Thousands of Postal Service Drivers Surpass Accident-Free Million-Mile Marker
BELLMAWR — Robert Adams, a letter carrier at the Atlantic Highlands NJ Post Office, joined the thousands of Postal Service employees who have individually driven more than a million, accident-free miles. Collins will receive recognition during a ceremony beginning 8:30 a.m., Tuesday, July 24, 2018, at the Atlantic Highlands Post Office. The office is located at 25 Railroad Ave., Atlantic Highlands, NJ 07716.
How did he do it?
- · Drive defensively — expect the unexpected.
- · Maintain a safe distance of one car length for every 10 mph between you and the car in front of you.
- · Be courteous, use turn signals and obey all laws.
- · Keep your options open — have a “what to do if I’m cut off” strategy.
- · Turn off mobile devices when driving — no cell phones or texting.
“Safe driving is no accident,” said South Jersey District Manager Jim Drummer. “The safety of our employees is our top priority, and we are proud that our comprehensive safe driver training program is second to none.”
According to the National Safety Council, more than 9,500 Postal Service employees have achieved a distinction most people never approach in their lifetimes — driving more than a million, accident-free miles. No other business comes close.
The nation’s 31,000 plus Post Offices are linked by nearly 214,000 vehicles — the world’s largest civilian fleet. More than 300,000 letter carriers and truck drivers log more than 1.2 billion miles annually when delivering to America’s 155 million addresses.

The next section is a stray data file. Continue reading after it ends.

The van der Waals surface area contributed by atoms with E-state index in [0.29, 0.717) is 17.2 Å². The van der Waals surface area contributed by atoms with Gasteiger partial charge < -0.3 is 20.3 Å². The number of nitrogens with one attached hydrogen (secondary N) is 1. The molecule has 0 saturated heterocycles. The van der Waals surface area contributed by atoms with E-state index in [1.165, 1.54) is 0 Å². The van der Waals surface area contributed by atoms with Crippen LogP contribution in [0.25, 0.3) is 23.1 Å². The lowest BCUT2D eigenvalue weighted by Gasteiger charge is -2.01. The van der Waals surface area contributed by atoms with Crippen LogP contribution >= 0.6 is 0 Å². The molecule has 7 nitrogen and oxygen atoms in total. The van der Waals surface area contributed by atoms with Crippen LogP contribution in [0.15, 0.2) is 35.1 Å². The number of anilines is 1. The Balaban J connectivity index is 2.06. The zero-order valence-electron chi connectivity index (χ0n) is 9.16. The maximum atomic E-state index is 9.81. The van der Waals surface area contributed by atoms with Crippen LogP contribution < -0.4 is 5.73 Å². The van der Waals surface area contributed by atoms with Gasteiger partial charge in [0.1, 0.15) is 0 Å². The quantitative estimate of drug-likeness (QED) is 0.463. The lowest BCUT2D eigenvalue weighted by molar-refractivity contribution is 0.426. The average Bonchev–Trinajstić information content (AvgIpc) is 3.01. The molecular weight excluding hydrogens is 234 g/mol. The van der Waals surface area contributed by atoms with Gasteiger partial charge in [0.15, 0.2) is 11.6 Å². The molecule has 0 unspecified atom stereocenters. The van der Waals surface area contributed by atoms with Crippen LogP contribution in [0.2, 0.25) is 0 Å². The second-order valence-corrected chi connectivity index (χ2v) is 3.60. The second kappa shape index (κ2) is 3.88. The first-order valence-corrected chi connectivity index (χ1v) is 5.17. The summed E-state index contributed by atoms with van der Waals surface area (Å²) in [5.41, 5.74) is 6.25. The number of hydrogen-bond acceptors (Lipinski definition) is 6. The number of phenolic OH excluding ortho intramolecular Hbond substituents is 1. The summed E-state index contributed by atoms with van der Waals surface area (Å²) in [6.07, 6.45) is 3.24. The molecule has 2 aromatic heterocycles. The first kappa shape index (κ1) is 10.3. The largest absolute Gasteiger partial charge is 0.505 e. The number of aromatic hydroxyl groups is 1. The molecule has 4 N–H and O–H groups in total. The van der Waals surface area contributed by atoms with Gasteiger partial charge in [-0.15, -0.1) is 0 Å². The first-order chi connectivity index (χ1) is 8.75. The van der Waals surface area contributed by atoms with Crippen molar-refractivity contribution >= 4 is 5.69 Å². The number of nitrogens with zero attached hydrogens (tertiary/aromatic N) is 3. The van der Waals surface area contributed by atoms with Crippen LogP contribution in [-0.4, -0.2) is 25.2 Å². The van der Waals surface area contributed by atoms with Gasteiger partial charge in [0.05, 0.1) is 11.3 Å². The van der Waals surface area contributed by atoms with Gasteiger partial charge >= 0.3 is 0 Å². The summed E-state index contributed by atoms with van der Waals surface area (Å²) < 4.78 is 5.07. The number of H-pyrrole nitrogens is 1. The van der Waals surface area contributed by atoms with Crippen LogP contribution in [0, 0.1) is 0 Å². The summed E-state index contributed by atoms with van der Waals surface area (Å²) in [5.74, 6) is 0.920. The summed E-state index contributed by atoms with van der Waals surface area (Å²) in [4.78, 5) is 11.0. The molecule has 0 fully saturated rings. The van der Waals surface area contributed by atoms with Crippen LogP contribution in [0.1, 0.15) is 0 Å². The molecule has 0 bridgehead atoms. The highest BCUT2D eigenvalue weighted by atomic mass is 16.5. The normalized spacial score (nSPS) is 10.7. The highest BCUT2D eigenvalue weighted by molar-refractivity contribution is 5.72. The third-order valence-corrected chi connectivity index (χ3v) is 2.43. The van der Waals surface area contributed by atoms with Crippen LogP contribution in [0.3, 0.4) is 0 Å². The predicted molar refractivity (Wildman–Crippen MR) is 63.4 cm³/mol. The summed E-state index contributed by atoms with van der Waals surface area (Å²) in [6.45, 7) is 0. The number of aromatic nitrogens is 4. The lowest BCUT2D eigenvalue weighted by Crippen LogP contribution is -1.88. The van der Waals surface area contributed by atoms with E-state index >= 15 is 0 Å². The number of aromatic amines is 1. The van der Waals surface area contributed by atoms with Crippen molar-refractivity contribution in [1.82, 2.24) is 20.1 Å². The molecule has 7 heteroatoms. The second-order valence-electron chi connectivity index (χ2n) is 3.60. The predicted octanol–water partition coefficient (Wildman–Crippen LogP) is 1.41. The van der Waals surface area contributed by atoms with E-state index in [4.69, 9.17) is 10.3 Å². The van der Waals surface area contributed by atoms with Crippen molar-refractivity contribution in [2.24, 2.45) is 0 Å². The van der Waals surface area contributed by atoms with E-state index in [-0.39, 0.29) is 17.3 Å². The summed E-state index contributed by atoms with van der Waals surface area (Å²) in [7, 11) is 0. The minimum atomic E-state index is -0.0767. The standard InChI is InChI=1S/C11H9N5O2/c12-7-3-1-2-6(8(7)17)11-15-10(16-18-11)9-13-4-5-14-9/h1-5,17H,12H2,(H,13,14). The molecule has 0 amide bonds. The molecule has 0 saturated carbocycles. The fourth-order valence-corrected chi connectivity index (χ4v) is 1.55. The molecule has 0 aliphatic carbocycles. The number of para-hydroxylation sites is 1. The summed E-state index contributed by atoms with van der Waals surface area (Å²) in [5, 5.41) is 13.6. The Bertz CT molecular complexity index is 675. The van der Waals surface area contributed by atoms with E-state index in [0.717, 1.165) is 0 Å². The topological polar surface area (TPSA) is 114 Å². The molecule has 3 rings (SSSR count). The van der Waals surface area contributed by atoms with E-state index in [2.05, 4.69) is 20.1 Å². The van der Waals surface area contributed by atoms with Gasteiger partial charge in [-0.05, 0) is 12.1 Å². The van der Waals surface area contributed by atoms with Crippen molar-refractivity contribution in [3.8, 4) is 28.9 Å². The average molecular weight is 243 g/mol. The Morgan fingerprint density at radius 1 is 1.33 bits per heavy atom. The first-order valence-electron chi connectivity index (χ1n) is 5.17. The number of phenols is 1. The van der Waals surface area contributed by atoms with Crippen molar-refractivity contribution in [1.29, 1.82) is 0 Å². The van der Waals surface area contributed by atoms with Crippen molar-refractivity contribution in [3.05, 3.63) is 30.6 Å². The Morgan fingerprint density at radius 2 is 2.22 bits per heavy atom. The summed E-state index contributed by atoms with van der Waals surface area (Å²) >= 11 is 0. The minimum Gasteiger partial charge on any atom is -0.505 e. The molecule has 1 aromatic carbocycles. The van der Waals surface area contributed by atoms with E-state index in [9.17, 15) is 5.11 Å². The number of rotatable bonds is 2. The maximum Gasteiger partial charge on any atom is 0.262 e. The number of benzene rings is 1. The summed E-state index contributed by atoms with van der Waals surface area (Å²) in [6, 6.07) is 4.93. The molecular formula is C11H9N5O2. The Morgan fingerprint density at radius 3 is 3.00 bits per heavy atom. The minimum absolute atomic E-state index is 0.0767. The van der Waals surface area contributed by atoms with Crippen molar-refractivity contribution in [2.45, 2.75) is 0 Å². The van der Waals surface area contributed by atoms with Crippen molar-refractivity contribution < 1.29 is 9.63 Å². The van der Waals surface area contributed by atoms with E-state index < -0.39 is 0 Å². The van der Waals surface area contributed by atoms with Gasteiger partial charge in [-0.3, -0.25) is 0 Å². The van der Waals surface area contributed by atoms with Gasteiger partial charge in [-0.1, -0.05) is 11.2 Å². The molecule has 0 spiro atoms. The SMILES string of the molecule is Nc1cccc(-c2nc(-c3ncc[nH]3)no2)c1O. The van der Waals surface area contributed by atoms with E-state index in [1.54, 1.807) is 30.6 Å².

Since 2005, over 9,500 Postal Service professionals have driven more than a million miles without a single accident. Reaching this pinnacle requires a safe attitude that entails driving 1 million miles or 30 years without a preventable incident.
Safe Driving Habits Start With Good Training
Driving for the Postal Service is a privilege. All drivers must demonstrate safe-driving practices throughout their careers. Behind-the-wheel job candidates undergo a rigorous screening, training and certification process to earn credentials to operate a right-hand drive postal vehicle.
After a review of state driving records, candidates undergo a thorough medical examination and an extensive interview process. They then take a web-based 4-hour defensive driving training course, followed by a 1-hour defensive driving debrief conducted by driver safety instructors who reinforce key safe-driving topics covered in the web-based course.
Candidates then become familiar with the vehicle through behind-the-wheel training on a mock driving course. The skills course acclimates candidates to driving postal vehicles under various conditions on an ‘off-road’ course that simulates street conditions. Their performance is evaluated on a final drive prior to becoming certified to operate Postal Service vehicles.
The Postal Service receives no tax dollars for operating expenses, and relies on the sale of postage, products and services to fund its operations.